Emissions of the climate-warming gas that were caused by energy production grew 0.9% to reach 36.8 gigatons in 2022, the International Energy Agency reported Thursday…

--Cathy Bussewitz
ASSOCIATED PRESS



"Of course, she goes onto saying how we’re doomed and how we must ban everything tomorrow. Actually we need more CO2 in the atmosphere, naturally and through the use of fossil fuels." --Bandit





NASH MOTORCYCLE NEWS—Leather belts are available and more.



Motorcycle Kidney Belt with Old or Regular Hardware Finishes -- Regular price $155.00

Our version of the kidney belt is designed around how they were made back in the day. Now with new hardware options in Old Brass or Old Nickel to get that already worn in look.



The Nash Kidney belts are the perfect solution to supporting your lower back, abdomen, and kidneys when riding any distance. Not just for those that may need extra back support; these belts help you extend your riding time no matter how fit you are!

These belts are handmade from high quality local leather and come in black or natural leather. The straps on the belt are sewn and riveted on for extra strength.

Click for action.
Click for action.







Appellant Brief Filed in Young v. EPA

Round 2 gets started in the only lawsuit that can derail the Biden EPA’s PM2.5 railroad. Read the opening brief of appellants Stan Young and Tony Cox.

[ORAL ARGUMENT NOT YET SCHEDULED]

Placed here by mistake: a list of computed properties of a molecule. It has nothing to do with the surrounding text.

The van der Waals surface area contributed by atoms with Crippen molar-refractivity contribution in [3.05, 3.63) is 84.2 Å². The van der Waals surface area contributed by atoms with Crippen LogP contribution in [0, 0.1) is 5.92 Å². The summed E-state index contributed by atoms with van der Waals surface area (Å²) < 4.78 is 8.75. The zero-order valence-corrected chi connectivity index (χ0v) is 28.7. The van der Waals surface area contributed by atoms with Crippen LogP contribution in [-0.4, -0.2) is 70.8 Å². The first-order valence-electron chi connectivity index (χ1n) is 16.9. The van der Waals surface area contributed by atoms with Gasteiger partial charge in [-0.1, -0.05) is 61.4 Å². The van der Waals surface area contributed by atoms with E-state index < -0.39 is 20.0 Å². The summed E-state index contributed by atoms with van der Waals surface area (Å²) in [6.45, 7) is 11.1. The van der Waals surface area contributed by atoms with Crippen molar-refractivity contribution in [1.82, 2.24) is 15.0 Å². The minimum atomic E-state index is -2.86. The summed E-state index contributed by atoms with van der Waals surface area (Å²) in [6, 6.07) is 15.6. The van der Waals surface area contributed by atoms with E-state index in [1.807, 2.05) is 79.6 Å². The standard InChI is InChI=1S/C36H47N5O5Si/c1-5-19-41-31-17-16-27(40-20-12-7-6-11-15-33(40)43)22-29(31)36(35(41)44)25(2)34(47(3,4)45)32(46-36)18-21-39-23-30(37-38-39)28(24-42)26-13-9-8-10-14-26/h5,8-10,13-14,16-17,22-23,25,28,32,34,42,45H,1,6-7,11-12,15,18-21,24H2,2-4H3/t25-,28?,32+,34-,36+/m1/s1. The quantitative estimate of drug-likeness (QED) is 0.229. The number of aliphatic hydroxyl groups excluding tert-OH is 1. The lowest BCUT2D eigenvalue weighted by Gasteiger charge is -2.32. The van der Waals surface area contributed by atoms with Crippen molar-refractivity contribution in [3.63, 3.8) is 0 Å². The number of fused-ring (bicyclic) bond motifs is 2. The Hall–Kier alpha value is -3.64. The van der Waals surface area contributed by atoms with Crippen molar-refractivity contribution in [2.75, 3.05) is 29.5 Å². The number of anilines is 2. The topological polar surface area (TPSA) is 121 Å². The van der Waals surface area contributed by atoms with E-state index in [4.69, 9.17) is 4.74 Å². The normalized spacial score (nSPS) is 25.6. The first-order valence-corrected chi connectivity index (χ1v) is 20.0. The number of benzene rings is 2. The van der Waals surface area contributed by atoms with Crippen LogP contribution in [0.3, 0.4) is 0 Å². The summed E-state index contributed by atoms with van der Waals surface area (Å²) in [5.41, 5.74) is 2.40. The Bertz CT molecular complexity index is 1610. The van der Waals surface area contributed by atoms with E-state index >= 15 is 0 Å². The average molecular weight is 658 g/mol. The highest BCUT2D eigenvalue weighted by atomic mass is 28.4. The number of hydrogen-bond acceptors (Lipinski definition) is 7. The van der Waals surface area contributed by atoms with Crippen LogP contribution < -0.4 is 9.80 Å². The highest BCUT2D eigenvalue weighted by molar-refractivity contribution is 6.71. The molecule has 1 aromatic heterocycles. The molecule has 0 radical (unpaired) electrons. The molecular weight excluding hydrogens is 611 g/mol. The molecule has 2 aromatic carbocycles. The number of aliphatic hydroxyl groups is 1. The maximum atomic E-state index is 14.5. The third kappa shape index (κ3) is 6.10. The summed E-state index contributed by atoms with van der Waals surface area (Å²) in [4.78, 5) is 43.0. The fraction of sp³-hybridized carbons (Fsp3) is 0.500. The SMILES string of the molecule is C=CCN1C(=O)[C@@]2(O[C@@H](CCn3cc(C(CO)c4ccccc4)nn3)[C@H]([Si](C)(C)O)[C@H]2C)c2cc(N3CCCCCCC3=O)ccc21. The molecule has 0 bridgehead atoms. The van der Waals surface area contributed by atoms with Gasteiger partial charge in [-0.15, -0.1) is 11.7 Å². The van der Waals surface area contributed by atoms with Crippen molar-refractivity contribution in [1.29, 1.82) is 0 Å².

No. 22-5305
IN THE UNITED STATES COURT OF APPEALS
FOR THE DISTRICT OF COLUMBIA CIRCUIT
S. STANLEY YOUNG, ET AL.,
Plaintiffs-Appellants,
v.
ENVIRONMENTAL PROTECTION AGENCY, ET AL.,
Defendants-Appellees.

1
INTRODUCTION
On his first day in office, President Biden issued an executive order directing the Environmental Protection Agency (EPA) to reconsider its 2020 rule retaining the air-quality standard for particulate matter (fine particles like dust and soot)—a process that could end up imposing billions of dollars on regulated industries.

There was just one problem:
The Clean Air Act requires EPA to consider—and explain any disagreement with—the Clean Air Scientific Advisory Committee’s policy recommendations in revising this standard. 42 U.S.C. § 7607(d)(3)(C).

And during the prior administration, the Committee had concluded that the science did not support strengthening the standard.

The new EPA Administrator decided that he could not risk that happening again. He therefore promptly fired all seven members of the Committee and restocked it with six academics who have received a total of more than $126 million in EPA grants and a statutorily required state official, all of whom agree that the particulate-matter standard should be strengthened. The newly reconstituted Committee then unanimously recommended that EPA make the standard more stringent, and the Agency proposed a rule that would do so.

USCA Case #22-5305 Document #1987098 Filed: 02/22/2023 Page 11 of 86

In reconstituting the Committee in this manner, EPA contravened the law twice over, with each violation requiring vacatur of the Agency’s selection of the new members.

First, the Agency defied the fair-balance requirement in the Federal Advisory Committee Act (the Act), which compels agencies to ensure that “the membership” of any advisory committee they create is “fairly balanced in terms of the points of view represented and the functions to be performed by the advisory committee.” 5 U.S.C. app. 2 § 5(b)(2), (c).